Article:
• disease severity;
  • electronic monitors;
  • medication adherence;
  • psoriasis;
  • randomized controlled trial


Background  Patients are commonly nonadherent to medication regimens. In dermatology, there has been little study of the effect of nonadherence on outcomes.

Objectives  To test the association between adherence behaviour and changes in severity of psoriasis.

Methods  Twenty-four subjects with psoriasis were enrolled in an 8-week, left/right, controlled trial of salicylic acid plus topical tacrolimus ointment vs. salicylic acid plus placebo. Subjects were given salicylic acid to apply to all lesions. The salicylic acid was supplied in a bottle with a medication event monitoring system cap in order to assess adherence to the salicylic acid. The primary outcome for this study was the relationship between the change in the disease severity (change in sum score of erythema, scale and thickness scores for a target plaque) and medication adherence.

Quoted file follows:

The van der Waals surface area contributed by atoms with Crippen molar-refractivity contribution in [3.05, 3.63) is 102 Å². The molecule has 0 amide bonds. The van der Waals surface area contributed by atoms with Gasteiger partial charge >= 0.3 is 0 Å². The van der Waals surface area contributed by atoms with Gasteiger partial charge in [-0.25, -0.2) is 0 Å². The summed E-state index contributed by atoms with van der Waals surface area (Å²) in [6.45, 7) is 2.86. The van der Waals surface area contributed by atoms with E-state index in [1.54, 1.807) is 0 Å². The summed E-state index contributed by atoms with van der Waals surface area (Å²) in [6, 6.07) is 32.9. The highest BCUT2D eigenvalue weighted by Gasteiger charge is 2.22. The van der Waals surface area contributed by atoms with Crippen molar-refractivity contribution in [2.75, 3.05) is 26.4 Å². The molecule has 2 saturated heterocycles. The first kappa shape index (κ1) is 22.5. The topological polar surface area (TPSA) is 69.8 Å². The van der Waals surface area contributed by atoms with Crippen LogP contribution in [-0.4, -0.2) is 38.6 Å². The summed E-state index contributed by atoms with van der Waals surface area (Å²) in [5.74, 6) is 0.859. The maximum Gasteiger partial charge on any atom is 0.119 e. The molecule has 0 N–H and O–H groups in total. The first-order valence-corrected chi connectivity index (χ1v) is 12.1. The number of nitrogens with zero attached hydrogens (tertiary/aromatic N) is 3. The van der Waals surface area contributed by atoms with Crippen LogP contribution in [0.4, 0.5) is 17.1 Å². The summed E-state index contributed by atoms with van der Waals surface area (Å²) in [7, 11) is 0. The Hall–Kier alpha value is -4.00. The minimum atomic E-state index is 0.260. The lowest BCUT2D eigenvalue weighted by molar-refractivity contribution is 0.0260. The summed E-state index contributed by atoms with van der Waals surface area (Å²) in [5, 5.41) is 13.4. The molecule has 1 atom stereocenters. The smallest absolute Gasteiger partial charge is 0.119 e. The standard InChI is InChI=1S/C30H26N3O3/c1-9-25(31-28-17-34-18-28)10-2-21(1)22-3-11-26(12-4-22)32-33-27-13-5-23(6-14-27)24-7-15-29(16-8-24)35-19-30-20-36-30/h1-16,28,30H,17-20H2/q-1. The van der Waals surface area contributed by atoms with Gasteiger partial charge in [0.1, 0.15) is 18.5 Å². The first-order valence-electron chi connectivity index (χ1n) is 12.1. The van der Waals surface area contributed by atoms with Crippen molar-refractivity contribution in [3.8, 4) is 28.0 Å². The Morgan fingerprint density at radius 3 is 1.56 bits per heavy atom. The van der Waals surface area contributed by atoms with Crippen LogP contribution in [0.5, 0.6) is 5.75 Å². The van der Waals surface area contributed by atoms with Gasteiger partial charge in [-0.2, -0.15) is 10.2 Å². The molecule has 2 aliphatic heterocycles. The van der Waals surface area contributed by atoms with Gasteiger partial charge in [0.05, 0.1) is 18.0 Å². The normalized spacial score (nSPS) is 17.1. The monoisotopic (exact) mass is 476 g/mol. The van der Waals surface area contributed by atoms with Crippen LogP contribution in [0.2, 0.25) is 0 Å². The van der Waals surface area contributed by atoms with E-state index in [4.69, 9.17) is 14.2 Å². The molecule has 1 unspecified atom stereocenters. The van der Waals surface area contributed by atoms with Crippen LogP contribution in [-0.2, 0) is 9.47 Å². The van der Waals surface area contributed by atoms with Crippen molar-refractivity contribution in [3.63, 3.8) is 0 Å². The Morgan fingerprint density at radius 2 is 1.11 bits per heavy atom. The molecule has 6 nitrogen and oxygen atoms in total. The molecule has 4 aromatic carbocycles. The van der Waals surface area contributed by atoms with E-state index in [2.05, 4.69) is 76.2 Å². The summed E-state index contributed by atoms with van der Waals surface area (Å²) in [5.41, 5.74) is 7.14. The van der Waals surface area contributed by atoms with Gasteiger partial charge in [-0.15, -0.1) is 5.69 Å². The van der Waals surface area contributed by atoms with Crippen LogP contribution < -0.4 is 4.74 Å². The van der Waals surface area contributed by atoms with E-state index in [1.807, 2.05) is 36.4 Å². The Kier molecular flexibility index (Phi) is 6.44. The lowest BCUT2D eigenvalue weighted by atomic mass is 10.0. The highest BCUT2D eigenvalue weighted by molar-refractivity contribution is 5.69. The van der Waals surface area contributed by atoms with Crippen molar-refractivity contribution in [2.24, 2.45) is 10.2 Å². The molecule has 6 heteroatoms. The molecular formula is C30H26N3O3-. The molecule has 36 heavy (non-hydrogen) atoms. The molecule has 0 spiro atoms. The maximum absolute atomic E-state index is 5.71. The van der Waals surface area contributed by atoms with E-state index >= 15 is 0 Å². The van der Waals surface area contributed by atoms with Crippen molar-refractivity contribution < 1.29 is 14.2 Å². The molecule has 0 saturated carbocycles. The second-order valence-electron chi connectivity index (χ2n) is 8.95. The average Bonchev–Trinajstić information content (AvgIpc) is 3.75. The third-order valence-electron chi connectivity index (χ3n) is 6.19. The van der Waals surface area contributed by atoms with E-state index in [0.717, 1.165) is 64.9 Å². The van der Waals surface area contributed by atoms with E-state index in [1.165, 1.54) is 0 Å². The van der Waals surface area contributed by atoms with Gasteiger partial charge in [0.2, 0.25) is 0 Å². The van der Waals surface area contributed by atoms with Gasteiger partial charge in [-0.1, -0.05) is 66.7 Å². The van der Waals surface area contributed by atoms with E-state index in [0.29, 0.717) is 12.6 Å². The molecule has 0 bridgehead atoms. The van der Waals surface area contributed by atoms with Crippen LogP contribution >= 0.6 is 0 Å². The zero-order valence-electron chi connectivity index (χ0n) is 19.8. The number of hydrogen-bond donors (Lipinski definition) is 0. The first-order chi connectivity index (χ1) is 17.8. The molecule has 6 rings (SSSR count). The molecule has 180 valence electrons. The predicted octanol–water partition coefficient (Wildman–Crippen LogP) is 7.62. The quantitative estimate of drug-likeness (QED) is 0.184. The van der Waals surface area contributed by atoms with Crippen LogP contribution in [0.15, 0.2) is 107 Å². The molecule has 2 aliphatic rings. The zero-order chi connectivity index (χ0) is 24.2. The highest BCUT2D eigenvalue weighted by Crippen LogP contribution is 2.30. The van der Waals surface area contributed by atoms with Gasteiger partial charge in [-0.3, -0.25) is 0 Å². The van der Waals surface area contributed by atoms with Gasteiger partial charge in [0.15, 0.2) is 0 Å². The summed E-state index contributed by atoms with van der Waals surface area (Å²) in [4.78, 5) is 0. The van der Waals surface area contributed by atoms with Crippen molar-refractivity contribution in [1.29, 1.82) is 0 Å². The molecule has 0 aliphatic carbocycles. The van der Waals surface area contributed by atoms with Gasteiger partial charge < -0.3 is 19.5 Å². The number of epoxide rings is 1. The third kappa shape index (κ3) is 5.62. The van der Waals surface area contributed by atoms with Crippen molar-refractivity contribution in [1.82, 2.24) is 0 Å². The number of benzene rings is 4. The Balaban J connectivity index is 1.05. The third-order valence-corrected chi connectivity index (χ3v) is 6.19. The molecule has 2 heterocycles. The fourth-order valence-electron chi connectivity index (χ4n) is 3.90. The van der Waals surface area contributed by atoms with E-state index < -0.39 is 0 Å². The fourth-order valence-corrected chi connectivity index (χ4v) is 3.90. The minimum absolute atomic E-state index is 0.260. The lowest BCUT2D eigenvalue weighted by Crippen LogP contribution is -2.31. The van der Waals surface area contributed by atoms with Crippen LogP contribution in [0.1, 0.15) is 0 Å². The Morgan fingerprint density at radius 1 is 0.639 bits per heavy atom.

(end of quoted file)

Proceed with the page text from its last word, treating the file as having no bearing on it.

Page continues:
Results  The mean initial disease severity was 5·8 on a nine-point sum score scale. For the topical tacrolimus-treated side, a decrease in adherence rate of 10% was associated with a 1-point increase in severity (P < 0·05). For the placebo-treated side, adherence was not significantly correlated with changes in severity.

Conclusions  Nonadherence may have a significant role in altering clinical trial data, skewing it towards ineffectiveness. Improved outcomes in psoriasis may be achievable through interventions that improve patients' adherence to treatment.